Search Images Maps Play YouTube News Gmail Drive More »
Sign in
Screen reader users: click this link for accessible mode. Accessible mode has the same essential features but works better with your reader.

Patents

  1. Advanced Patent Search
Publication numberUS2907534 A
Publication typeGrant
Publication dateOct 6, 1959
Filing dateMar 8, 1955
Priority dateMar 8, 1955
Publication numberUS 2907534 A, US 2907534A, US-A-2907534, US2907534 A, US2907534A
InventorsArthur R Benstein
Original AssigneeStewart Warner Corp
Export CitationBiBTeX, EndNote, RefMan
External Links: USPTO, USPTO Assignment, Espacenet
Hose reel
US 2907534 A
Images(2)
Previous page
Next page
Description  (OCR text may contain errors)

Oct. 6, 1959 A. R. BENSTElN 2,907,534

I HOSE REEL Filed March a, 1955 2 SheetsSheet 1 PRIOR ART IN VENTOR ARTHUR R. BENSTEIN BY ATTORNEY Oct. 6, 1 A. R. BENSTEIN HOSE REEL 2 Sheets-Sheet 2 Filed March 8, 1955 lNVENTOR ARY'Wl/l? R BEA/STEIN BY W ATTORNEY U i ta s P t HOSE REEL Arthur R. Benstein, Des Plaines, 111., assignor to Stewart- :.Warner Corporation, Chicago, 111., a corporation of Virginia Application March 8, 1955, Serial No. 492,828

1 Claim. (Cl. 24286) This invention relates in general to hose reels and more particularly to the use therein of a rotatably mounted guide means for the hose.

It is the primary object of this invention to provide a means which will minimize wear on a reel hose due to excessive bending in the position at which the hose leaves the reel enclosure.

A feature of this invention is the use of a rotatably mounted hose guide arm on an overhead hose reel.

Other objects and features will be evident upon a perusal of the following disclosure in which:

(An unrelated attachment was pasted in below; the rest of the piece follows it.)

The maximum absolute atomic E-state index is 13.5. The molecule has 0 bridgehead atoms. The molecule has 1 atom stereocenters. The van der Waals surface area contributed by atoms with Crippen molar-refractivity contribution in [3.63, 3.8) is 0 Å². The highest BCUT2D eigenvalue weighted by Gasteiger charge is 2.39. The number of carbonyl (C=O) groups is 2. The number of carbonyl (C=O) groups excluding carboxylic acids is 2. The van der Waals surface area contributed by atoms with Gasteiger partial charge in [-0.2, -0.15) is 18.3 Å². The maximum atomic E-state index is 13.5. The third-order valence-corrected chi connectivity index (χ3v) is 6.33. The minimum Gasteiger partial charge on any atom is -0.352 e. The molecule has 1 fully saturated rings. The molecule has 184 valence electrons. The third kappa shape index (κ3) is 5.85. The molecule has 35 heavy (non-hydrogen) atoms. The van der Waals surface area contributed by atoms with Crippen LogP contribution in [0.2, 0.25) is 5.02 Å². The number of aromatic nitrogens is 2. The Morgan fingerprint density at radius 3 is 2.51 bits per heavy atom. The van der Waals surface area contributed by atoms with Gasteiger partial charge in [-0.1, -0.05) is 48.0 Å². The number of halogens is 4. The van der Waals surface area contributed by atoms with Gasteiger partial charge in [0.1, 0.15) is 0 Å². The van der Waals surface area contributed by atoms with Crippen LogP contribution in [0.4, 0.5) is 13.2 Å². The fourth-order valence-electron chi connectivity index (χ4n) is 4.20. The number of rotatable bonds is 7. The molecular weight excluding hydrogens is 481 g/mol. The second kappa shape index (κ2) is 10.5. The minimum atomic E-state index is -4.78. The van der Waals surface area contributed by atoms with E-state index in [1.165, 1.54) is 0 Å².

Fig. 1 shows an elevation view of a hose reel with a sectional cut-out at its upper end;

Fig. 2 shows a side view along line 22 of Fig. 1;

Fig. 3 shows a bottom view of the guide arm rollers along line 33 of Fig. 1; and

Fig. 4 shows a conventional type overhead reel with a conventional hose guide arrangement instead of a rotatable guide arm.

It is customary in overhead hose reels in commercial use today, such as reel 404 shown briefly in Fig. 4, to provide a roller guide arrangement 401 secured to the cover 402 to prevent wear on the hose 403 as well as to guide the hose as it is rolled on the reel after use. As shown in Fig. 4, the roller guide 401 is usually rigidly positioned in a horizontal plane immediately below the center of the reel. No problem is encountered when the hose 403 is used in a position immediately below the reel 404 nor when it is used in a position to the righthand side of the reel 404 with respect to Fig. 4; however, it will be noted that, if the hose 403 is used in a position to the left-hand side of the reel 404 with respect to Fig. 4, the hose 403 must be severely bent to reach said position. This bending of the hose 403 is even more critical because the hose holds fluid under pressure. Dotted lines 403 (Fig. 4) show the approximate position of the hose 403 when the rotatable arm of the present invention is used, in which position the 'hose bends only slightly.